I will try to keep my comments short because many others want to speak and I have spoken a lot in the last couple of weeks.
As we all know, it feels like groundhog day, but we have had the privilege this afternoon of hearing some outstanding speeches. It is the content, in particular, of some of those speeches that should concern members of the Government and those who sit behind them. I am thinking, for example, of the comments of Justine Greening and of my right hon. and learned Friend Mr Grieve, who did not hold back in describing his sheer despair, as a long-serving Conservative Member, at our situation—a situation that is of the Government’s and, in particular, the Prime Minister’s own making. It does not give anybody any pleasure to say that.
I listened with great care, as I always do, to the wise words of Hilary Benn, who always speaks with dignity, wisdom and experience. In a pragmatic and sensible way, he seeks often to provide the very leadership that has been so desperately lacking in the past three years. He said that he did not like to engage in the blame game, and I agree with him. However, it is absolutely critical, as others have said—including Alison McGovern, and, indeed, the hon. Member for Leicester East—[Hon. Members: “Leicester West.”] I mean Liz Kendall. East or west, it is always very good in Leicester—not as good as in Nottingham, but that is by the way.
Let me say this, in all seriousness. Those Members made very important points, as ever, about how the Government are interpreting events and, quite wrongly, trying to set this place up as if it were in opposition to this thing called “the will of the people”. That could not be further from the truth. There are many right hon. and hon. Members who, from the very outset, have spoken without fear or favour on behalf of their constituents, doing the job that we are here to do, which is to represent all our constituents, not just to pander to the members of our political parties.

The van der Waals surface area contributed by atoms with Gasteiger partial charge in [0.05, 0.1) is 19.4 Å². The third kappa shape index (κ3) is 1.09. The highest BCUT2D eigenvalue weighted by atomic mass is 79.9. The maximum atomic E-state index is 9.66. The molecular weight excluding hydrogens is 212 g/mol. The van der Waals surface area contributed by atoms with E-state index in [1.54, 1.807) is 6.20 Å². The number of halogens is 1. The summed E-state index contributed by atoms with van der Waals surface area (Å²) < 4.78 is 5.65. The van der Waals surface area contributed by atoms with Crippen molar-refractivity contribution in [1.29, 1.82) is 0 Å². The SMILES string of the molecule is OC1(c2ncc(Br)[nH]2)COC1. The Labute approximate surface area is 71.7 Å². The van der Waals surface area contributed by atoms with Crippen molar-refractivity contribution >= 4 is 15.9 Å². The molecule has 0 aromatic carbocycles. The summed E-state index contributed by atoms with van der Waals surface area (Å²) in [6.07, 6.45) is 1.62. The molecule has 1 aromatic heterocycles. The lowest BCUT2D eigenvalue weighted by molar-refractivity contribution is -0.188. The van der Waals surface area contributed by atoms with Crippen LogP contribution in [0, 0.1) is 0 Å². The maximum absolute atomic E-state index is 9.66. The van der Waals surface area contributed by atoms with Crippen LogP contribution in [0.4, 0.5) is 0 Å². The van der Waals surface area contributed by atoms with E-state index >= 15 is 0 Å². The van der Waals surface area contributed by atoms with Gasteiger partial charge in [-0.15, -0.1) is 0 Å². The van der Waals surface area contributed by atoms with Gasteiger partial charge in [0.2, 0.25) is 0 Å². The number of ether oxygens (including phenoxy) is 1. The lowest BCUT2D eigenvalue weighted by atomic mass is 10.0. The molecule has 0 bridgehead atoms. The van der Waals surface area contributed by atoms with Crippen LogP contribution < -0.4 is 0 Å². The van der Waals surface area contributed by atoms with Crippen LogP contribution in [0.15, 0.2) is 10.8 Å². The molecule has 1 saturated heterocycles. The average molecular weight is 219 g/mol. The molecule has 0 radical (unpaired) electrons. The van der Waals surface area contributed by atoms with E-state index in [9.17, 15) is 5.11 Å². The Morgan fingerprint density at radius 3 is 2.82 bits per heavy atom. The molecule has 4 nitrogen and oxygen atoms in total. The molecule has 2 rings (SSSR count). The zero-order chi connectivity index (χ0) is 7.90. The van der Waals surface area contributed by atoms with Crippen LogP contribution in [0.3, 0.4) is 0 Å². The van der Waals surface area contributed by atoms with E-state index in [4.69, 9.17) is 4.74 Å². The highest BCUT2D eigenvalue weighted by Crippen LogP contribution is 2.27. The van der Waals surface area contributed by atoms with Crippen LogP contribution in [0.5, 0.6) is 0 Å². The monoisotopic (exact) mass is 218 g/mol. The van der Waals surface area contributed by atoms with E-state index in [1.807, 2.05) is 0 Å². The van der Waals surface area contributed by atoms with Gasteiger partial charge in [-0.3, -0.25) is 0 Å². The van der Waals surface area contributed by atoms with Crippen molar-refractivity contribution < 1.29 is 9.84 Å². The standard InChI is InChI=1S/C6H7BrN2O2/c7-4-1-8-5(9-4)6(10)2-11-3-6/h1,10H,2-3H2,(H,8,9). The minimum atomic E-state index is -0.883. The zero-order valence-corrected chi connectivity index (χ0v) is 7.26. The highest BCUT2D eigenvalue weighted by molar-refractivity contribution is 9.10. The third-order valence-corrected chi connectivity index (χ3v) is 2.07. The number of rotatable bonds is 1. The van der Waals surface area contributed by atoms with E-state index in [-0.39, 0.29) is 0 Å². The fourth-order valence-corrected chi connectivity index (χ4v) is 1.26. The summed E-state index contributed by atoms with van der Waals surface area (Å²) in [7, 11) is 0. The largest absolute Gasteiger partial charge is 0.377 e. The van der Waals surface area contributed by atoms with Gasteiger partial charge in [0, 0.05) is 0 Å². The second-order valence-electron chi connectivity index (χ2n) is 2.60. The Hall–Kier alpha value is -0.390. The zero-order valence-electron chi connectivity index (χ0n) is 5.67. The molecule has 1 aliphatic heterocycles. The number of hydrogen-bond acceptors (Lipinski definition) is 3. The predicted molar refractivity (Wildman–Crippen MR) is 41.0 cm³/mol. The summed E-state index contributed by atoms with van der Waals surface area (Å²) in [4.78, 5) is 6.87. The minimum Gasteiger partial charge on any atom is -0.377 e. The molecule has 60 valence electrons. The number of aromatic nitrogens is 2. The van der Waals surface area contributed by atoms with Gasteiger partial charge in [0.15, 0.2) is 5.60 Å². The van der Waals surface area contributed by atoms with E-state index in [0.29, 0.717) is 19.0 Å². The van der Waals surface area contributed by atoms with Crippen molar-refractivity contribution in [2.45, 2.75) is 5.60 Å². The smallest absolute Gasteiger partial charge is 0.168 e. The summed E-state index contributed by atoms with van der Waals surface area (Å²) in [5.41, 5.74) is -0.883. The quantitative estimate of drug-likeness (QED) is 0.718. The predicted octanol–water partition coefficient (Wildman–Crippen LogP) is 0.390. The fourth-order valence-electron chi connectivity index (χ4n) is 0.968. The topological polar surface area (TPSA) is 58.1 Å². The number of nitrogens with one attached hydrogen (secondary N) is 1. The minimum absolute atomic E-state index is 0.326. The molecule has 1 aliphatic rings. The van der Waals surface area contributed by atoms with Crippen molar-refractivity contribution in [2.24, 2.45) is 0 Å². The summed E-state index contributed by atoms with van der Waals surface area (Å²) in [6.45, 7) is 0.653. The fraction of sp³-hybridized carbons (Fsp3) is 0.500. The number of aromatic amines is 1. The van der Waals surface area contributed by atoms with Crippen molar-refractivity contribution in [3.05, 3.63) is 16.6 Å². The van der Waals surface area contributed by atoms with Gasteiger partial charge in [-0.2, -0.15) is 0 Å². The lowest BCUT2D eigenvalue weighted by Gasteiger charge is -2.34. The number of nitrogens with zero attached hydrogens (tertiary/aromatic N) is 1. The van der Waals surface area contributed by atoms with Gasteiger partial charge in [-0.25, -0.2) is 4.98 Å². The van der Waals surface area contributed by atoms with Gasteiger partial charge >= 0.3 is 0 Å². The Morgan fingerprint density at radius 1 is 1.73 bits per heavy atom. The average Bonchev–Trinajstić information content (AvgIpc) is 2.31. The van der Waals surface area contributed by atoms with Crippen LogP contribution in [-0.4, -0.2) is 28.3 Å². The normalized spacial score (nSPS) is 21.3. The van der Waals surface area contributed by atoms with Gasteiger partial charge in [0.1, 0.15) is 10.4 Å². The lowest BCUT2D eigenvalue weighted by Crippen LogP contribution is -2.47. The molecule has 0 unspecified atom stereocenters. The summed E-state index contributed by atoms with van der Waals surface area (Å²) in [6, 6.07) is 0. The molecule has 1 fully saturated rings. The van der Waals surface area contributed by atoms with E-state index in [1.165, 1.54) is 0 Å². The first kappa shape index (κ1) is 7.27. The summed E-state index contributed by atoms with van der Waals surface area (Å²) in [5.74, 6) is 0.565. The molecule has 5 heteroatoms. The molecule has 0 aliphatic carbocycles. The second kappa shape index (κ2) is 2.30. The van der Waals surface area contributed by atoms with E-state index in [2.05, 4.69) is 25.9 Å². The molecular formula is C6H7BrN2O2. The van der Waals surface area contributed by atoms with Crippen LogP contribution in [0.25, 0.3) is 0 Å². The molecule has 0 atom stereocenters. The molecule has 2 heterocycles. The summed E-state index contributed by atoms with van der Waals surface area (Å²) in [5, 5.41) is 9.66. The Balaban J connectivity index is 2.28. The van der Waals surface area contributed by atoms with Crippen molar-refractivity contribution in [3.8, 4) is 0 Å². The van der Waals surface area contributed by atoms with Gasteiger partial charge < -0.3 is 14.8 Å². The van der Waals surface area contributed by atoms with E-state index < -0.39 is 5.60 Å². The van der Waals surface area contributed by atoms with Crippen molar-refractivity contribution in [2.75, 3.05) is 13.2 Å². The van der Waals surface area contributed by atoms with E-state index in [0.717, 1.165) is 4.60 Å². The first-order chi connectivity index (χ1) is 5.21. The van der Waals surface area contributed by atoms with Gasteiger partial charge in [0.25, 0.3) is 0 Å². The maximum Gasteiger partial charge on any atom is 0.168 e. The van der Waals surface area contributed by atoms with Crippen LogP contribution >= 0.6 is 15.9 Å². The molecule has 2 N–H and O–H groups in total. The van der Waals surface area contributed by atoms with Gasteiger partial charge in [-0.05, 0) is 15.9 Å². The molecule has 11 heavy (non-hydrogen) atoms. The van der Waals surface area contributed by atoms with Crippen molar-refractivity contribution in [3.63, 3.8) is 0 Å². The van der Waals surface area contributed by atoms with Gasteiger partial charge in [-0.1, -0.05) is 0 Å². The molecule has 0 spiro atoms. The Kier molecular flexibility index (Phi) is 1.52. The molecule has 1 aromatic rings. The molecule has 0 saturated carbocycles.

I would like to think that this was an inaccurate tweeted representation, but what a shameful moment it was when, apparently, one Conservative Member asked another, “Why did you vote in the way that you did?” and received the reply, “Well, it is my association annual general meeting this week.” That is the simple reality—the truth of the situation that we are in.
I have said this before, and others have said it as well. We know of Members, primarily Conservative Members, who regularly vote not in accordance with their consciences or what they believe is in the interests of their constituents, but because they are fearful either of being attacked or assaulted—and as you know, Mr Speaker, that is a very real threat to many—or of being deselected by their Conservative associations. That is a fact. It goes to the very root of democracy, and also, I believe, to the heart of much of what has happened over the past three years: the inability of people to speak with honesty, and to do the right thing by their constituents.
There is a sense of despair in the country, which is reflected in this place. I will not say who it was, but a Member who sits on these Benches, although not in the area where I sit—they know who they are—said to me at about half-past 8 or 9 o’clock this morning, “For goodness sake, will she,” meaning the Prime Minister, “not now listen, and reach out, and try to form some sort of compromise and way forward?” I had to reply, “I am afraid to say, on the basis of my experience, that this Prime Minister will not listen to anyone who does not agree with her, and when she does listen and does change her mind, it is only in response to those on the hard Brexit right of the Conservative party.”
What we should all seek to do is put our country first. Let me echo what was said by the right hon. and learned Member for Beaconsfield—and it must have been heavy and difficult for him to say it. I am afraid that time and again, when this Prime Minister should be putting her country first, she is putting her party first, and that cannot be right.